Brazil opens its eyes for the potential generated by biomass, which will receive 26 billion dollars till 2040
The world is passing by a large and quick transformation, transferring high investments for renewable technologies and escaping from pollutant sources of energy. The Energy Outlook Report produced by Bloomberg shows that the area of energy generated from biomass in Brazil will receive US$ 26 billion in investments till 2040. This is attracting the attention from investors of the energy industry.
Biomass plants are benefited by simple environmental licensing processes, plenty of fuel in Brazil and possibility of coming as a by-product of other activities, in addition to easy location near the largest centers of consumption, reducing transmission costs.
Currently, power generation plants from biomass have a total of 14.3 GW installed in the country, according to EPE. The Plano Decenal de Expansão de Energia (PDE – Ten-year Plan of Energy Increase) for 2024 projects an increase of this source, which will reach an installed capacity of 18 GW in December, 2024 and indicates that a wide potential of innovation is available.
Initially, sugar cane was used to produce power to fulfill the necessities of the producing units. But with the increase of the energetic efficiency of the industry, power surplus passed to be sold, increasing the importance of its use in the energy matrix of the country.
Since 2016, biomass became again the second most important source of generation of Brazil in the Oferta Interna de Energia Elétrica (OIEE – Internal Offer of Electric Energy), when a level of 8.8 percent was achieved, overpassing the 8.1 percent of natural gas, according to the Ministry of Mines and Energy (MME). From a generation total of 54 TWh from biomass in 2016, sugar cane bagasse and straw contributed with 36 TWh, 67 percent of power generation. According to the MME, Brazil closed 2016 with a total of 82.7 percent of renewable sources in the Internal Offer of Electric Energy, above the 75.5 percent from 2015.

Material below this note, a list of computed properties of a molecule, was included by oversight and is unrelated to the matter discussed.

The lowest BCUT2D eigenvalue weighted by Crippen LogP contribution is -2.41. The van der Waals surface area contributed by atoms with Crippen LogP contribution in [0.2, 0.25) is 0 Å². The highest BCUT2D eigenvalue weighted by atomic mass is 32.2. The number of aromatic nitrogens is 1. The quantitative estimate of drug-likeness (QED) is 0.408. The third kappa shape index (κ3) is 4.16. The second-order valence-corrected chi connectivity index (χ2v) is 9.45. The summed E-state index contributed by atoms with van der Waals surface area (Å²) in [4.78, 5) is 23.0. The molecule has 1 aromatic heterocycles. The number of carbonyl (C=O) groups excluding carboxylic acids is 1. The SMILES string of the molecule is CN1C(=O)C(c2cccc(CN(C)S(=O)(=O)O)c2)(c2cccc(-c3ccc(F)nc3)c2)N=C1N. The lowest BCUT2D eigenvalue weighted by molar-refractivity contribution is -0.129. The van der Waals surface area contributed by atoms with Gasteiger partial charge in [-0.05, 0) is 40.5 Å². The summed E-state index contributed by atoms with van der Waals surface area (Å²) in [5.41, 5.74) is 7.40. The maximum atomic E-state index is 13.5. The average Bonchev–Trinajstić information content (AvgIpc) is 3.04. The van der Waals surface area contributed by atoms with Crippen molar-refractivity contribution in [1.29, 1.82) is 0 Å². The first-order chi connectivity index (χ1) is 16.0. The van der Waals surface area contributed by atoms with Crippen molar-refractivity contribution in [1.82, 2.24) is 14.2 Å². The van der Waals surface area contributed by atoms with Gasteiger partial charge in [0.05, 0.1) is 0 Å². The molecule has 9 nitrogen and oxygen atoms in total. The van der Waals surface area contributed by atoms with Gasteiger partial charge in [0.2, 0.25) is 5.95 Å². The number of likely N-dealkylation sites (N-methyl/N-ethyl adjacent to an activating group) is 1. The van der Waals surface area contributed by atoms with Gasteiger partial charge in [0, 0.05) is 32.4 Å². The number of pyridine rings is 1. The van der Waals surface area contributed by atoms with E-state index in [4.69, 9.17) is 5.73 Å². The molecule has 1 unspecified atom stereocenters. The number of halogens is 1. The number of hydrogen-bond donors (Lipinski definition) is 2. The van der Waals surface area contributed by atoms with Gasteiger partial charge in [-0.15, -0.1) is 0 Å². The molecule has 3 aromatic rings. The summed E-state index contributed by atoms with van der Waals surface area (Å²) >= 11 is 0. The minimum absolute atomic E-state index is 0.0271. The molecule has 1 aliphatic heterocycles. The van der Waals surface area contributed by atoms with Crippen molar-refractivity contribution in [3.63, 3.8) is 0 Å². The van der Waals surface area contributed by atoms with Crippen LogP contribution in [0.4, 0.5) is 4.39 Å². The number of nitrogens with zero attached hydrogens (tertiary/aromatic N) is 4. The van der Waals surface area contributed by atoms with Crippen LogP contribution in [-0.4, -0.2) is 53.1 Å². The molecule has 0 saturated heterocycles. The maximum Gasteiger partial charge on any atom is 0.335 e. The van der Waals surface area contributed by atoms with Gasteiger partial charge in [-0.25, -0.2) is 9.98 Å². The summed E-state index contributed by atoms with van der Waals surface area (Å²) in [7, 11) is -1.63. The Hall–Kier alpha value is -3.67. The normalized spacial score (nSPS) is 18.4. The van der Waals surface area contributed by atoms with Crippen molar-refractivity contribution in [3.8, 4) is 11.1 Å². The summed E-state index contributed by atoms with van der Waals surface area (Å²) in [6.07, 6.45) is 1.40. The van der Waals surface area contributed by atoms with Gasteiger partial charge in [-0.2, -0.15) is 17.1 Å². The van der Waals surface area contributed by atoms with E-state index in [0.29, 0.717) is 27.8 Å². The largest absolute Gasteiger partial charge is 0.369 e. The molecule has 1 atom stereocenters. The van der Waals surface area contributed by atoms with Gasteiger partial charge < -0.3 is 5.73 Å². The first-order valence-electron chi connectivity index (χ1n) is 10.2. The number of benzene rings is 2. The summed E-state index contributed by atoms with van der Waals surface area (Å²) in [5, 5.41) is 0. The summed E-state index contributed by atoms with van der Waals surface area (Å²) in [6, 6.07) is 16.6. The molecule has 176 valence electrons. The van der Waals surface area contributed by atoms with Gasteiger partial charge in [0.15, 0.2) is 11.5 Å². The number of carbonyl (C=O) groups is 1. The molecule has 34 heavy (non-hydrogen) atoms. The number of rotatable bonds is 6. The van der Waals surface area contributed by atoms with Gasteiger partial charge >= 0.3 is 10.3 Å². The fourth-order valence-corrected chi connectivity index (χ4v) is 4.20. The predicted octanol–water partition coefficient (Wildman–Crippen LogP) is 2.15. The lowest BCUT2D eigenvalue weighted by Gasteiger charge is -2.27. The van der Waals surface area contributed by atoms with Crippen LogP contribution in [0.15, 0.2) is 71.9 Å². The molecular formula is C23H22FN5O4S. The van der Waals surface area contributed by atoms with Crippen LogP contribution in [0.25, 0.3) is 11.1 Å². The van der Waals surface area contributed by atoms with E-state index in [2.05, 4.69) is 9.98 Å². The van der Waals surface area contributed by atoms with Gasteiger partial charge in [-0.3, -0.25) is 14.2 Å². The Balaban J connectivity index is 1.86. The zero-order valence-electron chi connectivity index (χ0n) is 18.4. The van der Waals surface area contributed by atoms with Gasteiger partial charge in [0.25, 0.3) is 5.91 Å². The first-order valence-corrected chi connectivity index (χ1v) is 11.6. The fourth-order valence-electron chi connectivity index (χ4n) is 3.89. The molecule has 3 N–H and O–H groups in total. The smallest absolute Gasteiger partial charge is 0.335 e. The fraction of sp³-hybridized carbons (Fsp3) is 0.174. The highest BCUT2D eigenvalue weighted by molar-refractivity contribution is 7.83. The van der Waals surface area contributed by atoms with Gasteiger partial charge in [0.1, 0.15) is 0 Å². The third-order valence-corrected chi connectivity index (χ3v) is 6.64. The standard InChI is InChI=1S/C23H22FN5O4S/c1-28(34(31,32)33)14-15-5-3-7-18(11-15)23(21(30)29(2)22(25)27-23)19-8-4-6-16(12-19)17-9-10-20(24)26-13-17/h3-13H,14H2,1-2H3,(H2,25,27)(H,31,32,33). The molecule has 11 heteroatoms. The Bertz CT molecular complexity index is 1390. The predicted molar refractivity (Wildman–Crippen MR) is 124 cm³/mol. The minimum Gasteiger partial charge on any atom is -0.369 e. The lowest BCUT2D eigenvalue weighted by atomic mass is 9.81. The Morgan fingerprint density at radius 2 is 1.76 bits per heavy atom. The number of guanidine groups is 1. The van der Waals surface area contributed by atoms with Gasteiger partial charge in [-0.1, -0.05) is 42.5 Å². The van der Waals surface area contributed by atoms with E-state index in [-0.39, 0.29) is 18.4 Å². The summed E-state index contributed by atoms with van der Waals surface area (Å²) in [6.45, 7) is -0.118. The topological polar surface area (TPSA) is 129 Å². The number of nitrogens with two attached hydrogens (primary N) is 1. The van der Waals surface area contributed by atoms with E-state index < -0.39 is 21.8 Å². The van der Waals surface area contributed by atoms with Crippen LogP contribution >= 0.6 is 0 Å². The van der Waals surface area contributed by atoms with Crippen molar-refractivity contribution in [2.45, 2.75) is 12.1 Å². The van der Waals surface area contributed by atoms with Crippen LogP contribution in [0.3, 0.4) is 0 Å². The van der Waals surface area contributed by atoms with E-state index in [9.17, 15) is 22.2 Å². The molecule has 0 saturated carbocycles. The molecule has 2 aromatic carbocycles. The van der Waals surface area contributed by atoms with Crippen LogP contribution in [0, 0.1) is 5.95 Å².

The research carried out by IEA Bioenergy Task 40 – bioenergy specialized division of the International Energy Association (IEA) indicates that Brazil is the country that uses more biomass for power production, corresponding to16 percent of the world use in the area.
Next are USA (9%) and Germany (7%). The 15 top countries of this list correspond to 65% of the global use of biomass in the energy matrix. Currently, biomass represents approximately 10 percent of the global power production. Ethanol is the main bio-fuel in Brazil and United States. In Europe, biodiesel leads the market of liquid bio-fuels.
The combined capacity of Brazilian ethanol plants was of approximately 43 billion liters per year. Sugar cane is the main input for ethanol production. Significant quantities of Brazilian ethanol were exported to USA, South Korea and Japan since 2004.
Investments for new plants in Brazil are being reduced, at the same time that importations from USA are increasing. While 430 plants are operating in Brazil, there are more than 200 plants for ethanol production in the USA. But American plants are quite larger.
Another important component in power production is the charcoal. Brazil is its higher producer. Just in 2010, 6.3 million tons of charcoal were produced in the country, what corresponds to 14 percent of the total world production. More than 80 percent of this total is used by the industrial area.
The use of biomass for power production purposes is increasing in the whole world. A significant number of new large plants not only for processing and refining biomass but also for transporting energy (bio-fuels) and for converting biomass in heat and energy are being built all over the world.
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